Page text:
(Reuters/Jonathan Ernst)

Why we should be concerned about Hillary's ISIS plan

In a speech Thursday, the Dem front-runner laid out her proposal for dealing with ISIS. There are some problems


Jack Mirkinson
November 20, 2015 6:00PM (UTC)

On Thursday, Hillary Clinton went to the Council on Foreign Relations to lay out how she'd deal with ISIS in the wake of the group's attacks in Paris. After the speech, one of her key advisers, John Podesta, summed up her policy prescriptions this way:

Podesta appeared to overlook the fact that checkmarks usually signal that something has been accomplished, but no matter. How will Hillary Clinton defeat ISIS? She'll just defeat ISIS, apparently, and then maybe get lunch.

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Clinton was considerably more detailed in her actual speech, but the air of unreality that infused Podesta's buzzy abridgement hung over the talk. As Time summarized, she called "for sending more U.S. special forces to Syria, imposing a no-fly zone in northern Syria and possibly arming Sunnis and Kurds in Iraq." She also said that airstrikes that a number of countries are conducting in Syria should be intensified.

It is no surprise that so many of Clinton's solutions involve an increased military presence in the Middle East. There are few problems in the Middle East that she has not sought to solve with bombs and bullets, and in the feverish, demagogic aftermath of the Paris atrocities, the calls to "do something" would have forced her to outline some overarching anti-ISIS plan even if she hadn't wanted to. (For evidence of that, just look to Bernie Sanders, a man who also outlined an anti-ISIS plan on Tuesday, when he really, really didn't want to.)

Clinton did say that she didn't want 100,000 ground troops in the region, but that is hardly a real concession. Iraq has made it virtually impossible for any president to commit to that sort of thing. She did emphasize that a political solution is needed to end the civil war in Syria, though that is also a well-worn line at this point.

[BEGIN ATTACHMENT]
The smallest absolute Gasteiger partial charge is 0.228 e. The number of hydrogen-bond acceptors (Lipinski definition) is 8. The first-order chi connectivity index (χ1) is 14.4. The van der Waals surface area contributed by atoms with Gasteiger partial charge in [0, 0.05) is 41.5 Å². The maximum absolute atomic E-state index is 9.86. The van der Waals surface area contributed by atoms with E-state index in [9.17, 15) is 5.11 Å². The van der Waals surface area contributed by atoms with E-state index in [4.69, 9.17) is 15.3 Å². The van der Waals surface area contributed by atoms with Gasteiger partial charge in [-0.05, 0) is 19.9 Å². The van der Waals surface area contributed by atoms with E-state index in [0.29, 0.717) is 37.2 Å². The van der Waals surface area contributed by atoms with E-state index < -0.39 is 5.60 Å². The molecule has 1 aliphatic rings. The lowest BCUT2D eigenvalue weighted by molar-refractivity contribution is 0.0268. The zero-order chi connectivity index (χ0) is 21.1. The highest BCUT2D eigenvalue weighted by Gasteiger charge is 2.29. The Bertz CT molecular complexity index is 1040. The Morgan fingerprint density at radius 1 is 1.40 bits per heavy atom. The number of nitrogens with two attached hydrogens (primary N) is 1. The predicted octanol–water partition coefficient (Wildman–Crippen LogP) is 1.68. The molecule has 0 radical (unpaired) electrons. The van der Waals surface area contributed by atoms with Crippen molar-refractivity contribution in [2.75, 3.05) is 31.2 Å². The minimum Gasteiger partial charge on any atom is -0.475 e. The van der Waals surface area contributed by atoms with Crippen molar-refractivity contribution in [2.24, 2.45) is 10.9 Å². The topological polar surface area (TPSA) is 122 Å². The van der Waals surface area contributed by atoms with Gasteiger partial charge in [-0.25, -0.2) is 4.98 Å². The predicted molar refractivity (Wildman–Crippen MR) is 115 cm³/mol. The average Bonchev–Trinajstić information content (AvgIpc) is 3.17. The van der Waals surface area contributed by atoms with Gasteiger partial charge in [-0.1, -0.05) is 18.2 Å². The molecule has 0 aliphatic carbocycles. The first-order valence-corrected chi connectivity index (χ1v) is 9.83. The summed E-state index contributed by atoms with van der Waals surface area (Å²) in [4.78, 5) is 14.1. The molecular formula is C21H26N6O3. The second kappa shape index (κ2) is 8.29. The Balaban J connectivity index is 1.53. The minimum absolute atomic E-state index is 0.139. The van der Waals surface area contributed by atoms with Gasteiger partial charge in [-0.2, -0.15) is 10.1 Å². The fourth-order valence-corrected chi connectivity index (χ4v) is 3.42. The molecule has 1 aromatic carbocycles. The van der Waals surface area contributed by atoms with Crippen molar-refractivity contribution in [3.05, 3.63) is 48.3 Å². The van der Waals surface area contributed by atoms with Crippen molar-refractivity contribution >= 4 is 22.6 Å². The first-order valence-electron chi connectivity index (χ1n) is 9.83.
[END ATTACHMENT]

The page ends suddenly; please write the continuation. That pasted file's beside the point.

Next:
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Overall, the speech was as fluid and comprehensive as any Clinton speech usually is. She's no amateur. But, as is all too typical for her, she failed to break out of the conventional thinking that has sucked the U.S. into the quagmire it's currently dealing with in the world. Our warfare—both on the major and minor scale—has been an utter disaster... so let's have more of it!

We have been here time and again. War leads to terrorism which leads to more war which leads to more terrorism which leads to political disintegration which leads to calls to back "moderates," which leads to those moderates either being defeated or not being moderates or getting into a civil war of their own, which leads to more calls to "do something," which leads to the U.S. having been parked in multiple countries for decades.

Of course, it's not like there was some pre-9/11 heyday when America was a benign, distant presence in the Middle East. It has been fertile territory for U.S. meddling for generations. But wouldn't it be nice if that cycle could stop at some point? Nothing up till now has prevented the bloodshed and misery from relentlessly churning forward. Instead, we are trapped in a never-ending loop of permanent war. There's no evidence that the kind of strategy Hillary Clinton laid out on Tuesday would change that fact.

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Jack Mirkinson

Jack Mirkinson is a writer living in New York. Follow him on Twitter at @jackmirkinson.

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Elections 2016 Foreign Policy Hillary Clinton Isis Paris Attacks The Democratic Primary

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